Sunday, July 14, 2013

Osteology IV: Craniofacial skeleton in dorsal view

The bones of the craniofacial skeleton of Albertosaurus libratus seen in dorsal view, © Dino Pulerà. The bones of the palate are not shown (see text for details). Carbon dust plate by Mr. Dino Pulerà.
This image shows the bones of the braincase and facial skeleton in dorsal view; it does not show the quadrate or the palate. The missing bones reflect the limited amount of material that I had to work with at the time I drafted the line drawing on which this rendered imaged is based. However, in future posts of this series each bone will be featured in multiple views, which hopefully will compensate for the deficits in this otherwise informative image.
Basioccipital: In dorsal view, the basioccipital is represented by a sliver of bone that extends along the dorsal midline of the occipital condyle (the ball joint that articulates with the first vertebra of the neck) between the overlying otoccipitals. The basioccipital is a single unit and midline bone.
Frontal: The paired frontal bone contacts the nasal rostrally, the prefrontal rostrolaterally, the lacrimal laterally, the postorbital caudolaterally, the parietal caudally, and its complement medially. It contributes a slip to the margin of the orbital fenestra and forms a part of the rostromedial margin of the dorsotemporal fenestra. The frontal forms most of the interorbital region of the dorsal skull roof and the rostral part of the temporal region.
The dorsotemporal fossa covers approximately the caudal half of the bone, whereas the rostral half is covered by smooth subcutaneous surface. The dorsotemporal fossa is a depression with an irregular surface that functioned as the origin of attachment for the adductor (jaw closing) muscles in life. The triangular rostral end of the bone that lies outside of the fossa is informally termed here the forehead.
Jugal: In dorsal view, the jugal is a mediolaterally narrow strap that bounds the orbital fenestra ventrolaterally. It extends from caudolaterally to rostromedially along its course from the wide temporal chamber caudally to the base of the snout rostrally. The temporal part of the jugal extends nearly directly caudally, whereas the orbital region extends rostromedially. The jugal gives the orbital fenestra the rostral vector of its orientation. Caudally the jugal is overlapped laterally by the quadratojugal, whereas rostrally it overlaps the caudal end of the maxilla as a narrow wedge. The postorbital and lacrimal conceal the jugal’s contact with those bones.
Lacrimal: In dorsal view, the lacrimal is a large block-like structure with a rapidly tapering rostral process. Caudally the lacrimal inserts into the frontal, medially it extends along the prefrontal, and rostrally it inserts into the dorsolateral surface of the nasal; however, its ventral contact with the jugal is blocked from view by the lacrimal and its contact with the maxilla is out of the plane of view.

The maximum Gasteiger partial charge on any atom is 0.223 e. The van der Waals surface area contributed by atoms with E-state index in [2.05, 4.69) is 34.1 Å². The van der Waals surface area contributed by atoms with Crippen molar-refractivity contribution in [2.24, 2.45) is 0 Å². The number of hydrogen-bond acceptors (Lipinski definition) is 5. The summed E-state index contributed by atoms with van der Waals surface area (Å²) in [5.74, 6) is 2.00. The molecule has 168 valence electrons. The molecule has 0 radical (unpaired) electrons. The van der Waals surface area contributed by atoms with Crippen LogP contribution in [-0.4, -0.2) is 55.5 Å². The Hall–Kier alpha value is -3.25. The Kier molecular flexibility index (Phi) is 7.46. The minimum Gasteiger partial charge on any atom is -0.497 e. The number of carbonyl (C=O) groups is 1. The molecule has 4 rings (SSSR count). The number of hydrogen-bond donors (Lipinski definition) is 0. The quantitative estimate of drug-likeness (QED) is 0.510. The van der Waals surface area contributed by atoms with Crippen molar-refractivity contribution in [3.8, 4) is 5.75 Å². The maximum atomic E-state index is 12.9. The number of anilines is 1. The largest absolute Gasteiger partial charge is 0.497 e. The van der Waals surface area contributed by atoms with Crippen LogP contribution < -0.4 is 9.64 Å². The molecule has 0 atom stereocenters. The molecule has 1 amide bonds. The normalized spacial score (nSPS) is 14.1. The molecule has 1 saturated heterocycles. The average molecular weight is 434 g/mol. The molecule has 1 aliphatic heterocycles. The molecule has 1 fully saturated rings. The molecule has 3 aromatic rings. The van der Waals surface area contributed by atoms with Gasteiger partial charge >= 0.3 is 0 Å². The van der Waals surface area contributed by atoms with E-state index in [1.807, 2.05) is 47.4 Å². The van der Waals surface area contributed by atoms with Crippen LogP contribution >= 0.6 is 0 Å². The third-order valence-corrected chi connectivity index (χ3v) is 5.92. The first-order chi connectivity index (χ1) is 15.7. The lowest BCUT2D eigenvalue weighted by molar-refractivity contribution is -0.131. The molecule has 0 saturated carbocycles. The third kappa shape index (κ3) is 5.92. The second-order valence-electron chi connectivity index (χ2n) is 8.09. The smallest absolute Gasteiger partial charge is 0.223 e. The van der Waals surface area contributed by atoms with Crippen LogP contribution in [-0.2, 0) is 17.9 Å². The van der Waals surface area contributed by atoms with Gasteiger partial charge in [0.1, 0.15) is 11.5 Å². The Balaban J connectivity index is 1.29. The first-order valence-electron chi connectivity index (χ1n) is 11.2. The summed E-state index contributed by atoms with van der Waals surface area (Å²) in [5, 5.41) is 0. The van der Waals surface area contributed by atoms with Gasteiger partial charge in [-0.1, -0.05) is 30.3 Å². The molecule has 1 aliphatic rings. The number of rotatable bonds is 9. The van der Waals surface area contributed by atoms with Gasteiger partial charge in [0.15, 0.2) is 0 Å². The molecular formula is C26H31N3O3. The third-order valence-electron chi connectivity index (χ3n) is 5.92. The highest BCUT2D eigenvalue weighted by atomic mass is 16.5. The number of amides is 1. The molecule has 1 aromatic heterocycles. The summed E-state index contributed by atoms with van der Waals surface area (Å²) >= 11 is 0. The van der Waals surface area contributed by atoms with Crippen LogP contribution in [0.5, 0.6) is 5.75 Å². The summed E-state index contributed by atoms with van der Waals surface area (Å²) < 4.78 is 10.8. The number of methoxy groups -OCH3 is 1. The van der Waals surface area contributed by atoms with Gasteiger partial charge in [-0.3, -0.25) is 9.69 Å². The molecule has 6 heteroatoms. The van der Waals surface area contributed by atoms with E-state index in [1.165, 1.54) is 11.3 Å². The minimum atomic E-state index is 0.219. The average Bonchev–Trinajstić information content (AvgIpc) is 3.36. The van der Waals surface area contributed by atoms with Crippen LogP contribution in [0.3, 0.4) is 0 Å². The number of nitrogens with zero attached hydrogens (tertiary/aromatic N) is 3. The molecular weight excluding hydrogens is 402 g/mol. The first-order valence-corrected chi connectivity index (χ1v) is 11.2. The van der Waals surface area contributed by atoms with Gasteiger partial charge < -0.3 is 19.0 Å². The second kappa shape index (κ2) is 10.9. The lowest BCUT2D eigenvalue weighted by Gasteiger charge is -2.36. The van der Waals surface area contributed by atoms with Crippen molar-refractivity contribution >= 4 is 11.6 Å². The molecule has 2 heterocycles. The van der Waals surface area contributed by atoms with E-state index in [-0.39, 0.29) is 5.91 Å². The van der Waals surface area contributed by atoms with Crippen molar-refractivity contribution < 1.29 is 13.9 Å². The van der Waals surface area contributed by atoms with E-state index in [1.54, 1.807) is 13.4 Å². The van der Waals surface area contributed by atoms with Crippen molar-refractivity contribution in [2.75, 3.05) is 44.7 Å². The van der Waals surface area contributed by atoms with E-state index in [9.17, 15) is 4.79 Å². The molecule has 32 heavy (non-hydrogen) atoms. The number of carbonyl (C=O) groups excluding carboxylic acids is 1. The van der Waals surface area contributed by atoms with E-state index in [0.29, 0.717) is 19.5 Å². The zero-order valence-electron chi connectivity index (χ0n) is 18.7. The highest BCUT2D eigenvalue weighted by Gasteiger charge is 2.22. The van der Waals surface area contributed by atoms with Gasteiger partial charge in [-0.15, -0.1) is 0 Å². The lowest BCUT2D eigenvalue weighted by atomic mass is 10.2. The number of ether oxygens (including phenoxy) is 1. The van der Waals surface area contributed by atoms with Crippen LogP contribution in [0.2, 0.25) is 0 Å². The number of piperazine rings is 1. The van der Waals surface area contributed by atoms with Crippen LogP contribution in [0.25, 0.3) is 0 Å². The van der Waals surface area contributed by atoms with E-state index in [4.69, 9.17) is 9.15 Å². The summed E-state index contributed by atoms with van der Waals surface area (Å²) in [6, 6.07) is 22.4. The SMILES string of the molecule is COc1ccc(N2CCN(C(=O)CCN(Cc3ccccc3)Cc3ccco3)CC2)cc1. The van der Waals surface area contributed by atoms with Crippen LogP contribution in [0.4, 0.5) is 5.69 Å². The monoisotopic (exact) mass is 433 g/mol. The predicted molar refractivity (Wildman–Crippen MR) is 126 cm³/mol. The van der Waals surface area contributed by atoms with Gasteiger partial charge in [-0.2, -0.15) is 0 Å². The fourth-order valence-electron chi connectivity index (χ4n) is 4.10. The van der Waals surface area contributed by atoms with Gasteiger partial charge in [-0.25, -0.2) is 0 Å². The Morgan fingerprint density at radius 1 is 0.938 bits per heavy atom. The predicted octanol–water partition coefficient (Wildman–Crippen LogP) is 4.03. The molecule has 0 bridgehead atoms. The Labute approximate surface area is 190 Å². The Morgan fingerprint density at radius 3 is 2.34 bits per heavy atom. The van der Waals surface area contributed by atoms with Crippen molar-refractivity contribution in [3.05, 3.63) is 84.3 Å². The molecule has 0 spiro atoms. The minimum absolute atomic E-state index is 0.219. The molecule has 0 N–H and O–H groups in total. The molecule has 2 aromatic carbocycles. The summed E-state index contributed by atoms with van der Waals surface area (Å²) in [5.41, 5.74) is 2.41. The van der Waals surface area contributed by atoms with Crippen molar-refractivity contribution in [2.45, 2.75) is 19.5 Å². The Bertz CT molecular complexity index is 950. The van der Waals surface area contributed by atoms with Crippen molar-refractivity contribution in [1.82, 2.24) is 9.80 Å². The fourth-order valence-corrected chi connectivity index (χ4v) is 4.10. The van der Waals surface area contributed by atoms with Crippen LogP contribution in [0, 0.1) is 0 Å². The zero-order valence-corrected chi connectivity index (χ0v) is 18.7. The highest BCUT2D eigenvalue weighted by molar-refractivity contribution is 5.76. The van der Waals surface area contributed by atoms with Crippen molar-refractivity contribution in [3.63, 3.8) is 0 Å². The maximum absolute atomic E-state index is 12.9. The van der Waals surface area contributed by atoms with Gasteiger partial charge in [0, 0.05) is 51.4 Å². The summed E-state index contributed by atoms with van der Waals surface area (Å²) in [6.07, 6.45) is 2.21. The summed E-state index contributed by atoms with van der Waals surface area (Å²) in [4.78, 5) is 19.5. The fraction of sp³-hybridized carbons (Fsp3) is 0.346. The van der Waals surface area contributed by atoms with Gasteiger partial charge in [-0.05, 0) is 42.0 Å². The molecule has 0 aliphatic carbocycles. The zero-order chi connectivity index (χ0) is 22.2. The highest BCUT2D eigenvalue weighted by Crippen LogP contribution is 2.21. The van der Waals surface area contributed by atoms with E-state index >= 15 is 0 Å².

The lacrimal is a dominant structure above the transition between the orbital region and the base of the snout. It is widest in the region of two confluent ornamental structures, the caudolateral shelf and the cornual process. The shelf extends laterally over the orbital fenestra, whereas the cornual process extends rostrolaterally between the orbital and antorbital fenestrae.
Laterosphenoid: The laterosphenoid is paired bone that forms the rostrodorsolateral corner of the braincase. In dorsal view, it forms the rostromedial margin of the dorsotemporal fenestra. It contacts the frontal rostrodorsally, the parietal caudodorsally, and the prootic caudally. The part that can be seen forms a laterally extending ridge that is situated above the joint surface for the epipterygoid, a bone of the palate; as such, the laterosphenoid shielded that delicate bone from the adductor musculature.
Maxilla: In dorsal view, the maxilla forms nearly the entire length of the lateral surface of the snout; it is excluded from the dorsum of the snout by the premaxilla and nasal. Caudally the maxilla is overlapped by the jugal, dorsally by the nasal, and rostrodorsally and rostromedially by the premaxilla. Although the maxilla does contact the lacrimal caudodorsally, it disappears below the nasal above the antorbital fenestra. Like the jugal, the maxilla slopes slightly ventrolaterally, bringing it more broadly into view.
Below the jugal, the caudalmost part of the maxilla extends caudolaterally toward the orbital region. In this region the maxilla extends further laterally than it does medially. When seen from above, the maxilla forms the ventrolateral and rostroventral margins of the antorbital fenestra.
Nasal: The nasal is the longest bone of the dorsal skull roof, where it extends from the rostral part of the orbital region to nearly the tip of the snout. The nasal contacts the frontal caudally, the prefrontal caudolaterally, the lacrimal laterally and dorsally, the maxilla ventrally and rostrolaterally, and the premaxilla rostrally. Between the lacrimal caudally and the maxilla rostrally, the nasal spans the width of the snout above the antorbital fenestra and part of the antorbital fossa.
In dorsal view, the nasal is seen to be a long and narrow structure that forms the dorsomedial margin of the antorbital fenestra and the caudolateral and caudomedial margins of the bony naris. The nasal bears the coarsest region of the rugose ornamental surface of the facial skeleton, a condition that is also seen from the side.